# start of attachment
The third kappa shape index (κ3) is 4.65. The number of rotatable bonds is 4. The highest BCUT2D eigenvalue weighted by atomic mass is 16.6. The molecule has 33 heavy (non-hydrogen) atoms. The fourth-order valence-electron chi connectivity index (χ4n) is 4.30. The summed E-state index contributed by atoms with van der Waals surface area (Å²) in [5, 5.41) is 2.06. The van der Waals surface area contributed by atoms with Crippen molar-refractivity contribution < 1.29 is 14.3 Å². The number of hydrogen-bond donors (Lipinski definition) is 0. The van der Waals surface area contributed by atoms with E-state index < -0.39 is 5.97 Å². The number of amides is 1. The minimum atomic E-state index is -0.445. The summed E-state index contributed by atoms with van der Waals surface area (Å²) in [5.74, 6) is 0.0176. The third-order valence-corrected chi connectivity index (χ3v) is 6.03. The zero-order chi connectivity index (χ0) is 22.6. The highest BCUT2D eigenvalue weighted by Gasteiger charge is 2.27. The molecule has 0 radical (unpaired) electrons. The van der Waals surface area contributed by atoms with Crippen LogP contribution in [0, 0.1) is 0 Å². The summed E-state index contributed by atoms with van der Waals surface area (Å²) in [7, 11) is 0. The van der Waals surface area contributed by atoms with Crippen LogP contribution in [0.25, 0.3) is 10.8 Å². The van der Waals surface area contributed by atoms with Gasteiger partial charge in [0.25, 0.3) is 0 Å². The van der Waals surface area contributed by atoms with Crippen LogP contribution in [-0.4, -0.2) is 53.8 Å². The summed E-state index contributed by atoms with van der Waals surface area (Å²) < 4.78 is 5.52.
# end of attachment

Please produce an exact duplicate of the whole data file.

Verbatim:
The third kappa shape index (κ3) is 4.65. The number of rotatable bonds is 4. The highest BCUT2D eigenvalue weighted by atomic mass is 16.6. The molecule has 33 heavy (non-hydrogen) atoms. The fourth-order valence-electron chi connectivity index (χ4n) is 4.30. The summed E-state index contributed by atoms with van der Waals surface area (Å²) in [5, 5.41) is 2.06. The van der Waals surface area contributed by atoms with Crippen molar-refractivity contribution < 1.29 is 14.3 Å². The number of hydrogen-bond donors (Lipinski definition) is 0. The van der Waals surface area contributed by atoms with E-state index < -0.39 is 5.97 Å². The number of amides is 1. The minimum atomic E-state index is -0.445. The summed E-state index contributed by atoms with van der Waals surface area (Å²) in [5.74, 6) is 0.0176. The third-order valence-corrected chi connectivity index (χ3v) is 6.03. The zero-order chi connectivity index (χ0) is 22.6. The highest BCUT2D eigenvalue weighted by Gasteiger charge is 2.27. The molecule has 0 radical (unpaired) electrons. The van der Waals surface area contributed by atoms with Crippen LogP contribution in [0, 0.1) is 0 Å². The summed E-state index contributed by atoms with van der Waals surface area (Å²) in [7, 11) is 0. The van der Waals surface area contributed by atoms with Crippen LogP contribution in [0.25, 0.3) is 10.8 Å². The van der Waals surface area contributed by atoms with Gasteiger partial charge in [0.25, 0.3) is 0 Å². The van der Waals surface area contributed by atoms with Crippen LogP contribution in [-0.4, -0.2) is 53.8 Å². The summed E-state index contributed by atoms with van der Waals surface area (Å²) < 4.78 is 5.52.